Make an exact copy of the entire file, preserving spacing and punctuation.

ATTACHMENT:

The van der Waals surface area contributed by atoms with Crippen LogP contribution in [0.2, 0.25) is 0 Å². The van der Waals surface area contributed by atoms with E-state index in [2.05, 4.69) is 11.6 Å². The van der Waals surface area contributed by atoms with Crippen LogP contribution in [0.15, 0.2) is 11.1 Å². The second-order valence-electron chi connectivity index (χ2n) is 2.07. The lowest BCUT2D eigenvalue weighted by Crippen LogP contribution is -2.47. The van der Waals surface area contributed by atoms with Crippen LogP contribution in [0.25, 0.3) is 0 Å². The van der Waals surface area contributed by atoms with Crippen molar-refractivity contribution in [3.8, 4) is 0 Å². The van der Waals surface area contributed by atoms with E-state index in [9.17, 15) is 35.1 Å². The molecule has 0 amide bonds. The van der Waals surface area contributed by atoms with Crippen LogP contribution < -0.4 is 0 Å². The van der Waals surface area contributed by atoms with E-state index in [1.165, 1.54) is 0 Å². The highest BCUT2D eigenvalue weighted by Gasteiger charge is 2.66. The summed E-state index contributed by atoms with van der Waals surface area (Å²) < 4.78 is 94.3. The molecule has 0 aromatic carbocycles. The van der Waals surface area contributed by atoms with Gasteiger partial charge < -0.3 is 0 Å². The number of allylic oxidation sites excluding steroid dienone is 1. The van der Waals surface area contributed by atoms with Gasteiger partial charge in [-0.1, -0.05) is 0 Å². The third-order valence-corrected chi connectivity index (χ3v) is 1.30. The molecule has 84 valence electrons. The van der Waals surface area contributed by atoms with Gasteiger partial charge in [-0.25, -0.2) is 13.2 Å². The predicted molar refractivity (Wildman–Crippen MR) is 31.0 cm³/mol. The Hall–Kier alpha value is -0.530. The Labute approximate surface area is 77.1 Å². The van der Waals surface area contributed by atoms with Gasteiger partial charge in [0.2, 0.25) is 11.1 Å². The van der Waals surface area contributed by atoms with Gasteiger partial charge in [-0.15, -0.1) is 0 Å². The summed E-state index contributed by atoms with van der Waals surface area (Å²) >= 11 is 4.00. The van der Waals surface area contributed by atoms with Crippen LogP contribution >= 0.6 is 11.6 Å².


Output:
The van der Waals surface area contributed by atoms with Crippen LogP contribution in [0.2, 0.25) is 0 Å². The van der Waals surface area contributed by atoms with E-state index in [2.05, 4.69) is 11.6 Å². The van der Waals surface area contributed by atoms with Crippen LogP contribution in [0.15, 0.2) is 11.1 Å². The second-order valence-electron chi connectivity index (χ2n) is 2.07. The lowest BCUT2D eigenvalue weighted by Crippen LogP contribution is -2.47. The van der Waals surface area contributed by atoms with Crippen LogP contribution in [0.25, 0.3) is 0 Å². The van der Waals surface area contributed by atoms with Crippen molar-refractivity contribution in [3.8, 4) is 0 Å². The van der Waals surface area contributed by atoms with E-state index in [9.17, 15) is 35.1 Å². The molecule has 0 amide bonds. The van der Waals surface area contributed by atoms with Crippen LogP contribution < -0.4 is 0 Å². The van der Waals surface area contributed by atoms with E-state index in [1.165, 1.54) is 0 Å². The highest BCUT2D eigenvalue weighted by Gasteiger charge is 2.66. The summed E-state index contributed by atoms with van der Waals surface area (Å²) < 4.78 is 94.3. The molecule has 0 aromatic carbocycles. The van der Waals surface area contributed by atoms with Gasteiger partial charge < -0.3 is 0 Å². The number of allylic oxidation sites excluding steroid dienone is 1. The van der Waals surface area contributed by atoms with Gasteiger partial charge in [-0.1, -0.05) is 0 Å². The third-order valence-corrected chi connectivity index (χ3v) is 1.30. The molecule has 84 valence electrons. The van der Waals surface area contributed by atoms with Gasteiger partial charge in [-0.25, -0.2) is 13.2 Å². The predicted molar refractivity (Wildman–Crippen MR) is 31.0 cm³/mol. The Hall–Kier alpha value is -0.530. The Labute approximate surface area is 77.1 Å². The van der Waals surface area contributed by atoms with Gasteiger partial charge in [0.2, 0.25) is 11.1 Å². The van der Waals surface area contributed by atoms with Gasteiger partial charge in [-0.15, -0.1) is 0 Å². The summed E-state index contributed by atoms with van der Waals surface area (Å²) >= 11 is 4.00. The van der Waals surface area contributed by atoms with Crippen LogP contribution >= 0.6 is 11.6 Å².